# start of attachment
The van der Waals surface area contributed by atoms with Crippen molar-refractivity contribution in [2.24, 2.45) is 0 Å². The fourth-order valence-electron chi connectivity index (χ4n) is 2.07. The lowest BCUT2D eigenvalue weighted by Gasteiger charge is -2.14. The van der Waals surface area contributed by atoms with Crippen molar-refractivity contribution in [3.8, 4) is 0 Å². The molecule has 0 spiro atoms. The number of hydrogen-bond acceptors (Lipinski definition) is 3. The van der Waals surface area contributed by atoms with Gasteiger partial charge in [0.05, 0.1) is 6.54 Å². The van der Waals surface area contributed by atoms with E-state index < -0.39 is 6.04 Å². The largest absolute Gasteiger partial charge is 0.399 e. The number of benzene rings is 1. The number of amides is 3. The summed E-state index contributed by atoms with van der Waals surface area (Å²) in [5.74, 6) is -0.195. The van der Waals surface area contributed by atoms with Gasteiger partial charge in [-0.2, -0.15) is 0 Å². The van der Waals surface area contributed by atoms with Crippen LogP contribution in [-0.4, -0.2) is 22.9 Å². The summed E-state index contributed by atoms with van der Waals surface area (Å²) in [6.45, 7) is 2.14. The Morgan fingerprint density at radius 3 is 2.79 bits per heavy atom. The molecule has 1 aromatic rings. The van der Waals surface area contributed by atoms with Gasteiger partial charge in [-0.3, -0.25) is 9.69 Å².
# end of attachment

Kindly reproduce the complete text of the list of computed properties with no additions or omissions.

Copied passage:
The van der Waals surface area contributed by atoms with Crippen molar-refractivity contribution in [2.24, 2.45) is 0 Å². The fourth-order valence-electron chi connectivity index (χ4n) is 2.07. The lowest BCUT2D eigenvalue weighted by Gasteiger charge is -2.14. The van der Waals surface area contributed by atoms with Crippen molar-refractivity contribution in [3.8, 4) is 0 Å². The molecule has 0 spiro atoms. The number of hydrogen-bond acceptors (Lipinski definition) is 3. The van der Waals surface area contributed by atoms with Gasteiger partial charge in [0.05, 0.1) is 6.54 Å². The van der Waals surface area contributed by atoms with E-state index < -0.39 is 6.04 Å². The largest absolute Gasteiger partial charge is 0.399 e. The number of benzene rings is 1. The number of amides is 3. The summed E-state index contributed by atoms with van der Waals surface area (Å²) in [5.74, 6) is -0.195. The van der Waals surface area contributed by atoms with Gasteiger partial charge in [-0.2, -0.15) is 0 Å². The van der Waals surface area contributed by atoms with Crippen LogP contribution in [-0.4, -0.2) is 22.9 Å². The summed E-state index contributed by atoms with van der Waals surface area (Å²) in [6.45, 7) is 2.14. The Morgan fingerprint density at radius 3 is 2.79 bits per heavy atom. The molecule has 1 aromatic rings. The van der Waals surface area contributed by atoms with Gasteiger partial charge in [-0.3, -0.25) is 9.69 Å².